Insight News

Feb 09th

Sharp drop in African-American male enrollment in med schools

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mark-nivet-1024x731WASHINGTON (NNPA) – Fewer African-American males were enrolled in the first year of medical schools last year than 32 years ago, a trend that, if left uncorrected, could hamper efforts to provide quality health care to underserved communities, according to a top officer in the Association of American Medical Colleges (AAMC).

Marc Nivet, chief diversity officer at the AAMC, made that startling disclosure at the recent Howard University Symposium on Unites States Healthcare.

"We don't have the luxury of waiting 10 years, 15 years, 20 years to intervene in effective ways to ensure that we have the talent necessary to come to our institutions," Nivet said. "If we don't effectively intervene in this pipeline and hold our institutions and ourselves accountable for finding the talent that we know exists then we have failed those 32 million people soon to be disenfranchised and we have failed ourselves."

The conference brought together health professionals, students and educators to develop strategies to improving the pipeline for people of color in healthcare.

According to a diversity study by the AAMC, African-American women account for nearly two-thirds of the students entering the first year of medical school.

"This positive trend for racial and ethnic minority women is not mirrored in their male counterparts. African-American males are applying to, being accepted to, and matriculating into medical school in diminishing numbers, which speaks to the increasing need for medical schools to institute plans and initiatives aimed at strengthening the pipeline," stated the report.

Kendra McDow, 28, entered one of those pipeline programs, Minority Access to Research Careers, the summer after her freshman year at Benjamin Banneker Academic High School in Washington, D.C.

"I knew that I wanted to be a doctor and felt like that program would provide me the opportunity to achieve my goal," said McDow, who is currently a pediatric resident at the University of Maryland Children's Hospital in Baltimore.

The Minority Access to Research Careers (MARC) program was offered through a partnership with Temple University in Philadelphia. High school students who participated in MARC were given the opportunity to perform research and present their findings in professional journals and science conferences. MARC also put those students on a track to earn a Ph.D. or M.D.

"It was an amazing experience for me, and honestly changed my life," said McDow.

mark-johnson-1024x731According to McDow, the MARC program at Benjamin Banneker Academic High School lost its funding, and now she wonders what will happen to students like her that want to pursue science or medical careers and don't have the same opportunity she had.

With states and the federal government planning deeper cuts in higher education, more of those pipelines may get shutdown permanently.

Without access to pipeline programs, African-American enrollment at medical schools may continue to decline. In 2011, Blacks accounted for 7.3 percent of medical school applicants, compared to 54.6 percent for Whites. Despite comprising 5.6 percent of the U.S. population, Asians accounted for 20.4 percent of medical school applicants that year.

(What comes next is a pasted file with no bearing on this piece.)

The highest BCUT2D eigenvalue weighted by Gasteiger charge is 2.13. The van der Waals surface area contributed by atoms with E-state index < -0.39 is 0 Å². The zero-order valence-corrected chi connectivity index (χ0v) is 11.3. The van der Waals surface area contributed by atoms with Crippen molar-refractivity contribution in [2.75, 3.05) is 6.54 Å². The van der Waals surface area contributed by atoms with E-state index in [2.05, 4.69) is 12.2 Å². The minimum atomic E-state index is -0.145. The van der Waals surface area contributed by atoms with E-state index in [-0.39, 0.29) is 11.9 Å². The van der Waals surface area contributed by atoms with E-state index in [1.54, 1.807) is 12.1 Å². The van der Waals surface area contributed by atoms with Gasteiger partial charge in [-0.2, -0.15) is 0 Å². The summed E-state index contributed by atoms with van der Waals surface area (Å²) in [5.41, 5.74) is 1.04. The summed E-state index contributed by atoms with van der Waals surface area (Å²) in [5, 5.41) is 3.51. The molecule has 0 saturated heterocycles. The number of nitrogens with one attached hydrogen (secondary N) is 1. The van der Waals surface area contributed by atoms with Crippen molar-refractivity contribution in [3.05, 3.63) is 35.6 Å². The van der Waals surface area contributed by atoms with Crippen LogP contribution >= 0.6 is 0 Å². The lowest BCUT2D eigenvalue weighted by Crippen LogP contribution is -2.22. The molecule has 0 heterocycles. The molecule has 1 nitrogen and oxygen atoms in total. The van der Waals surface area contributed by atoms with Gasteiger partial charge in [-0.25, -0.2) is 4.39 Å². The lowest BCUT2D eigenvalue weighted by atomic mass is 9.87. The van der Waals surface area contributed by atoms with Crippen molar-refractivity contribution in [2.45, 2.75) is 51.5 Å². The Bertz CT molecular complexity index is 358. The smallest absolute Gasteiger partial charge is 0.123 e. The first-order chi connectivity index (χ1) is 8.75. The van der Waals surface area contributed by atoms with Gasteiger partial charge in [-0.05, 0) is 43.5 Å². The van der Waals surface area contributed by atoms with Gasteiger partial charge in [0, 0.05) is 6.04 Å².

Applying is only the first step.

The number of African-Americans accepted to medical schools fell from 40 percent in 2010 to 38.3 percent in 2011. Meanwhile, the percentage of whites accepted to medical schools increased from 47.9 percent in 2010 to 48.3 percent in 2011.

The numbers show that once African-Americans were accepted to medical schools, they struggled to earn degrees. The percentage of African-American medical students who matriculated fell from 6.3 percent in 2010 to 6.1 percent in 2011.

The percentage of white students grew from 57.1 percent to 57.5 percent.

Even as researchers continue to address pipeline issues, the cost of medical school continues to be prohibitive for African-American students who often show up at medical school already burdened with thousands of dollars in debt.

"Black or African-American matriculants have higher rates of premedical debt than other racial or ethnic groups and among all students carrying premedical debt, most of it exceeds $25,000," noted the AAMC report.

That is nothing compared to the cost of earning a medical degree.

The Association of American Medical Colleges estimates that the average cost of four years at a public medical school, including living expenses and books, is $207,868. That bill balloons to $278,455 for private institutions.

"There is increasing recognition that we need to look at new ways to deliver that education in a more costs benefit way," said Mark Johnson, dean of the College of Medicine at Howard University. "There's a lot of initiatives being looked at right now; expansion of technology and using more resources in the community to see if we can bring some of these costs down."

Johnson said that ultimately it is up to parents and students to look at the education as a long-term investment. Johnson said that he tells students who are weighing their options, that they are worth it.

In 2012, Medscape, an online resource for physicians produced by WebMD, reported that doctors earn between $156,000 and $315,000 on average. Pediatricians reported the lowest earnings for specialists and radiologists and orthopedic surgeons topped the list at $315,000.

Johnson said, "The cost is an issue. Though it is expensive, it's worth it, because if you are going to make an investment in yourself and that investment is going to allow you to double or even triple your earnings over the next 20 or 30 years, you're making an investment in yourself. So, I would tell students not to be deterred by the costs, because they are worth it."

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